The Russian writer and physician Anton P. Chekhov was born in 1860 and died of tuberculosis on July 2, 1904. To mark the centenary year of his death, conferences and celebrations of Chekhov’s life and work are being held around the world, from Russia to Germany and the U.K. to Sri Lanka, Japan, and Canada. Colby College is doing its part to see that the United States takes note of this anniversary date.
Anton Chekhov is equally famous as the most influential master of the modern short story and as a playwright whose innovations helped launch modern drama. His four major plays—The Seagull, Uncle Vanya, Three Sisters, and The Cherry Orchard—are performed second in frequency only to the plays of shakespeare in theaters worldwide.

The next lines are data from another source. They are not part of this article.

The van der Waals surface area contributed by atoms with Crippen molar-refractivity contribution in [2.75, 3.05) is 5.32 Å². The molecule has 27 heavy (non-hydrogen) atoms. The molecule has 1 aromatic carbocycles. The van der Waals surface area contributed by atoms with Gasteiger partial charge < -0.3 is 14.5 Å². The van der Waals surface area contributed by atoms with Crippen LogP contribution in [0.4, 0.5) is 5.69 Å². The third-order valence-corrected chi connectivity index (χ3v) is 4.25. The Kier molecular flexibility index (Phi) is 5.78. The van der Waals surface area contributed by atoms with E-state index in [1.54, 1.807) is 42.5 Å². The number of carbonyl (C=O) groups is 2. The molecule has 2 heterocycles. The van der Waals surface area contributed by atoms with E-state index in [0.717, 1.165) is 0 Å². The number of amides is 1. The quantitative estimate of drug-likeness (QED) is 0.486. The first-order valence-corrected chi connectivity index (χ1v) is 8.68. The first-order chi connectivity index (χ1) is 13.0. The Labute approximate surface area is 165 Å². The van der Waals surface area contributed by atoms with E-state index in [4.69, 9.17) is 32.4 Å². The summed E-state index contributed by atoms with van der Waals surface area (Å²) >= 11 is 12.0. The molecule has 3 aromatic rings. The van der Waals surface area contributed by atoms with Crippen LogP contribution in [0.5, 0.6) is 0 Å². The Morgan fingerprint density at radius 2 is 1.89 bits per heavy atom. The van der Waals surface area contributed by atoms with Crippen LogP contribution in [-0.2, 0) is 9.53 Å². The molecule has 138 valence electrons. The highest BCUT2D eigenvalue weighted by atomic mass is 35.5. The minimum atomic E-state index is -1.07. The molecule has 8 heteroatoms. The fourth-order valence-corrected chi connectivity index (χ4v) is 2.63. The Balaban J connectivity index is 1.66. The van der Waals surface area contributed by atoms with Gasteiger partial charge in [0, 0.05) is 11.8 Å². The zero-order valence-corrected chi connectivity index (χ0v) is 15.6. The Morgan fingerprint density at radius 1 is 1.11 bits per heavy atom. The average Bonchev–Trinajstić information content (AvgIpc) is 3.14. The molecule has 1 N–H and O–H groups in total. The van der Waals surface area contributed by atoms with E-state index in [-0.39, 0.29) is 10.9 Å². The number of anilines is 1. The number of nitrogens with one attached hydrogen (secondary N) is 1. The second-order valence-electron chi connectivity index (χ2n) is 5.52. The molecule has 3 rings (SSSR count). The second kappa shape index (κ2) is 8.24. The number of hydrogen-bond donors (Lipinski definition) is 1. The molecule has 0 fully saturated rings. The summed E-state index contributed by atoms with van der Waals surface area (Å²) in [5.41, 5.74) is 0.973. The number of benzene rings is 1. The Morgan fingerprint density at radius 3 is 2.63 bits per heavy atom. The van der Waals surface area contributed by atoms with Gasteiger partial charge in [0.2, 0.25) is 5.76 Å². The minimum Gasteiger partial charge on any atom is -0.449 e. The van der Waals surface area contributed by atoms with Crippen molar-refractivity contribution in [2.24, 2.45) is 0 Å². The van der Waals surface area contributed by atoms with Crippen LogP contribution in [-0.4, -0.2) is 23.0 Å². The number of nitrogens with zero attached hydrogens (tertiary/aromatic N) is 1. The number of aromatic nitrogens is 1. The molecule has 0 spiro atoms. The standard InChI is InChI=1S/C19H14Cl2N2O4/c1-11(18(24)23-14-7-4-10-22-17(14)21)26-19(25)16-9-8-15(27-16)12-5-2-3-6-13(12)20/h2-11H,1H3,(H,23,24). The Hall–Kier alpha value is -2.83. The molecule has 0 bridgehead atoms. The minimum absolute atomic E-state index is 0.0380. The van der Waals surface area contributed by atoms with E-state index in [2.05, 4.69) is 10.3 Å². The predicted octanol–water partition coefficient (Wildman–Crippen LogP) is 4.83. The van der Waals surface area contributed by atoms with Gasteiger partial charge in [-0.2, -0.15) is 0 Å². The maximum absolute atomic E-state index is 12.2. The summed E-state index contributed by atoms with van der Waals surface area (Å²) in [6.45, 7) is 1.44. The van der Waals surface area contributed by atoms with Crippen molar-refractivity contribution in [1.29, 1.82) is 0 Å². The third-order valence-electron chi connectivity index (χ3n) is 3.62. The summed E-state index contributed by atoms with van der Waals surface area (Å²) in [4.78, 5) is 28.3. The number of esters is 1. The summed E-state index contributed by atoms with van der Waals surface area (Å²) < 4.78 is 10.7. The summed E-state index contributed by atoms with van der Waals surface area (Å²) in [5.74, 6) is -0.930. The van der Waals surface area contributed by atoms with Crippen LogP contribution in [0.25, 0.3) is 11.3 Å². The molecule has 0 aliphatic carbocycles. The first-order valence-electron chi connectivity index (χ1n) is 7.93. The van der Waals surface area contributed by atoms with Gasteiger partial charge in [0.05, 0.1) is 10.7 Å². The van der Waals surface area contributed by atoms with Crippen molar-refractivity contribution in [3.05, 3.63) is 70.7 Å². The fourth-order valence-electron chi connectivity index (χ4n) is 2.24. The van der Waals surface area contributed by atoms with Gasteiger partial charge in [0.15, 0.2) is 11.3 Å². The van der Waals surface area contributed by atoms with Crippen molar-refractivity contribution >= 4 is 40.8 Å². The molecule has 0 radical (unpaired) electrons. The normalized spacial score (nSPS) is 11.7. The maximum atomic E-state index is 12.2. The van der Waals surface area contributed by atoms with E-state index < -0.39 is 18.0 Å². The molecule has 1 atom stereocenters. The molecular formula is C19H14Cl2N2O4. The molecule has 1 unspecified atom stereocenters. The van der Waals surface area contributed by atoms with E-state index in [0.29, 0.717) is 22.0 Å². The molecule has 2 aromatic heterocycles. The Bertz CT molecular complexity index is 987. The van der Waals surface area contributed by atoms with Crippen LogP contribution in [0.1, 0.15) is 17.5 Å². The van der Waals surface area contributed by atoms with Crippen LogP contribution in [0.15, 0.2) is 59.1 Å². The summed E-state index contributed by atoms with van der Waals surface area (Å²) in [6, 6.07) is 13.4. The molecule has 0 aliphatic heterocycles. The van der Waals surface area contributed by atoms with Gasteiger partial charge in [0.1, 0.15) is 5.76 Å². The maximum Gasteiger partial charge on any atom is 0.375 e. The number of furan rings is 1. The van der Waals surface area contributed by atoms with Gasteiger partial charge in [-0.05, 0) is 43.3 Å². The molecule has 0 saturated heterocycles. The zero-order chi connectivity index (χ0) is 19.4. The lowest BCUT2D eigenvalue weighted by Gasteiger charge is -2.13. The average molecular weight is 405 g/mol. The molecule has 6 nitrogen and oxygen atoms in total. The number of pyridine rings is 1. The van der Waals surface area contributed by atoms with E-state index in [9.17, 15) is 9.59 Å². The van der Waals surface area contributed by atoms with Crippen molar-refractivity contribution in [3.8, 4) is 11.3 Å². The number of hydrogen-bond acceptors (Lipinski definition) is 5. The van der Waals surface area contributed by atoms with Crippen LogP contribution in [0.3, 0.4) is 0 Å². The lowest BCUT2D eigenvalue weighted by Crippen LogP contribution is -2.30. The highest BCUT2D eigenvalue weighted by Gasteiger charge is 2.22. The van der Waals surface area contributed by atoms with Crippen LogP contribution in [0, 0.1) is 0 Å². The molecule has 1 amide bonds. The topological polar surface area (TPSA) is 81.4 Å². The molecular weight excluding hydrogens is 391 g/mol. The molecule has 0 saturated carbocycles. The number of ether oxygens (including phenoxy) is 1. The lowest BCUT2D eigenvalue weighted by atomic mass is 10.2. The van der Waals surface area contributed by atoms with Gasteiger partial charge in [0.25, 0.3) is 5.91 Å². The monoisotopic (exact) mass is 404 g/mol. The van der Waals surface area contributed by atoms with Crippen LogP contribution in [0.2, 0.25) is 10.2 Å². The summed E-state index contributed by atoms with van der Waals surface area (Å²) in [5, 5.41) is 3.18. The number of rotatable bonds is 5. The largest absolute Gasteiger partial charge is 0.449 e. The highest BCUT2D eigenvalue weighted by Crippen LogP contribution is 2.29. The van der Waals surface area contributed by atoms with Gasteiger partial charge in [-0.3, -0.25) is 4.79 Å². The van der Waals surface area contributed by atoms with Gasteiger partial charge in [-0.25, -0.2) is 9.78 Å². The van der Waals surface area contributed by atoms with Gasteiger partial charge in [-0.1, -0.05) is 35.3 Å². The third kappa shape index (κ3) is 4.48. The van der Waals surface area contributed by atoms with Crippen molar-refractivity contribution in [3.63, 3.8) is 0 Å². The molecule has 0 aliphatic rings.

The Chekhov Centenary Festival has been designed for both the general public and the campus community. It offers Chekhov fans and those who might not be familiar with Chekhov the opportunity to attend film and stage performances of his plays, as well as lectures and a course on Chekhov. All are welcome, too, at the academic panels that will occur October 7-9, where scholars and writers will offer cutting-edge discussions of Chekhov. Events are free of charge—with one exception ("Seagull”).